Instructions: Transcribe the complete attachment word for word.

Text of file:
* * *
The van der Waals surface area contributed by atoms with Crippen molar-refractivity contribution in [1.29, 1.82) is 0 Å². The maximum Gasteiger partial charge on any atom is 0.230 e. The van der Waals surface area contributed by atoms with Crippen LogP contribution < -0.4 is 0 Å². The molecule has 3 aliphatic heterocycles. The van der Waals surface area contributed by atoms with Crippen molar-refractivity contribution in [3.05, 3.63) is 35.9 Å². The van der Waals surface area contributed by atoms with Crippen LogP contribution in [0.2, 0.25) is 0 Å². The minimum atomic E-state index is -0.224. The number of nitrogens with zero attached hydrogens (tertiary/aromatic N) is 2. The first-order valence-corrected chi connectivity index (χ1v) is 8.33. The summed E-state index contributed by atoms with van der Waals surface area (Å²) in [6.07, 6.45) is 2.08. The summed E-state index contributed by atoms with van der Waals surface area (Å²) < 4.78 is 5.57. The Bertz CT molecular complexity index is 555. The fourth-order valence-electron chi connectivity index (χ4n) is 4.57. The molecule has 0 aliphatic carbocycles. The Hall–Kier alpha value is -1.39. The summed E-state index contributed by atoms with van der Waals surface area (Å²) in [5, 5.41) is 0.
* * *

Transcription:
The van der Waals surface area contributed by atoms with Crippen molar-refractivity contribution in [1.29, 1.82) is 0 Å². The maximum Gasteiger partial charge on any atom is 0.230 e. The van der Waals surface area contributed by atoms with Crippen LogP contribution < -0.4 is 0 Å². The molecule has 3 aliphatic heterocycles. The van der Waals surface area contributed by atoms with Crippen molar-refractivity contribution in [3.05, 3.63) is 35.9 Å². The van der Waals surface area contributed by atoms with Crippen LogP contribution in [0.2, 0.25) is 0 Å². The minimum atomic E-state index is -0.224. The number of nitrogens with zero attached hydrogens (tertiary/aromatic N) is 2. The first-order valence-corrected chi connectivity index (χ1v) is 8.33. The summed E-state index contributed by atoms with van der Waals surface area (Å²) in [6.07, 6.45) is 2.08. The summed E-state index contributed by atoms with van der Waals surface area (Å²) < 4.78 is 5.57. The Bertz CT molecular complexity index is 555. The fourth-order valence-electron chi connectivity index (χ4n) is 4.57. The molecule has 0 aliphatic carbocycles. The Hall–Kier alpha value is -1.39. The summed E-state index contributed by atoms with van der Waals surface area (Å²) in [5, 5.41) is 0.